The day finally came when I headed to the airport. Flights to Trondheim from Vienna are not especially frequent, so I had to head out at 4:30 in the morning to arrive around 2 pm. I got to Trondheim on time and waited at the agreed-upon meeting point. The next course participant to arrive was Ant Lambert, carrying three huge bags of equipment. He was not difficult to recognise, and we started talking. He’s a commercial diver, former Royal Marine, who is on a charity project to cross the five largest islands in the world using only human power together with another former Marine. They had completed their crossings of Madagascar, Papua New-Guinea and Borneo and he was now on this course to learn the skills required for their next crossing: Greenland. To prepare for that, he would spend one month in Norway and train with the military. With every sentence, my heart sank a little bit further. What did I get myself into? I am clearly out of my league. I never felt so out of place.

At least Ant had no skiing experience to speak of either, that was something. The last thing I wanted on the course was an experienced skier, who’d run circles around us out of boredom, while we’d struggle to keep up. Olivier, the next one to arrive, is a good snowboarder, but again no skiing. Finally, Petter and Rhodri showed up, and we waited together for the last flight in carrying Julian and Lauren.

Learning the Basics

Through the Norwegian winter, we drove to our base-camp, a skiing lodge close to the Swedish border. We spent the evening learning about the basics of Arctic camping and clothing. How to dress, when to vent, how to prepare your gear, so you have everything ready. We got to talk more to the other participants, and fortunately, all of them turned out to be nice people. We were still the ones with the least adventures to our names, but we did not feel that much out of place any more.

The next day we started packing our gear into pulks, prepared our tents, and talked about what we were going to do the next three days. We planned to follow a frozen river and then head back the same way. Everyone was happy with staying on flat ground since none of us had significant skiing experience.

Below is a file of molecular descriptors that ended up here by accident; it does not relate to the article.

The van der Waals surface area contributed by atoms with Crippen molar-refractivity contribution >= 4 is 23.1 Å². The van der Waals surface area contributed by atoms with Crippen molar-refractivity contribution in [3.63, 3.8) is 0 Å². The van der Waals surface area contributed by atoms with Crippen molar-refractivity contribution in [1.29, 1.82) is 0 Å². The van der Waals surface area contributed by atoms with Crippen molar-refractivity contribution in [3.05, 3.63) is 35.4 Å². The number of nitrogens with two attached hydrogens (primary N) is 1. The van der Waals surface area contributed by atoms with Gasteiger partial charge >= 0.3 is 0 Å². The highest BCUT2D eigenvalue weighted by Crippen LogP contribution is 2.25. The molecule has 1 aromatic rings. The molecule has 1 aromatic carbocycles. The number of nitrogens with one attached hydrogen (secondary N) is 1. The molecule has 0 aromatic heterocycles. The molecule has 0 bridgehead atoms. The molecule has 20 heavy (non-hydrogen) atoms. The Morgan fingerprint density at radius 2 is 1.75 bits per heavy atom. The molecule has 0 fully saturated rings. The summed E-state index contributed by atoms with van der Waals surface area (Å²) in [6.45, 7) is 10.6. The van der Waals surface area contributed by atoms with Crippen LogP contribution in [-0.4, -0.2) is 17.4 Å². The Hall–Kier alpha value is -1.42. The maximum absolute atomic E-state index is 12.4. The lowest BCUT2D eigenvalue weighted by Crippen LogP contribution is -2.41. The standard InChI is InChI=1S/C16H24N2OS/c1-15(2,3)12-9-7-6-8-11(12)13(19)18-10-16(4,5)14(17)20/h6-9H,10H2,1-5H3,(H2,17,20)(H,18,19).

We drove to our starting point and set out from a parking lot close to the river to make our way down onto the frozen water. The sun was out, and it was a fantastic feeling seeing everyone with their pulks, it made us immediately feel like actual Polar explorers. We skied for about an hour before taking a break for about ten minutes. Dragging the pulks felt surprisingly easy, they just needed a little pull and would slide behind us effortlessly. We went in single file behind each other and took turns taking the lead. The first skier has the most challenging job, everyone behind them can just use their track and ski on already compressed snow.

This day was all about getting the temperature management into our system. Stop for a break, close all zips you opened for venting, put on down jacket and heavy hat, and only then get your food. It turns out with this whole process and packing everything away again, ten minutes break is really not that long. We struggled to eat all our snacks in the time we had and had to focus on addressing our basic needs instead of talking too much or taking pictures. After about three hours of skiing, we stopped to get the tents up. In an actual expedition, we would, of course, ski longer than that, but Petter wanted to have plenty of daylight left to show us how to set up the tents and prepare for the evening correctly.

Having never done it before, we struggled with several aspects of pitching the tent in the cold. Finally, we got our sleeping gear inside and had the stove burning, heating water to fill up our flasks and to prepare dinner. Our first night of camping in the snow lay ahead.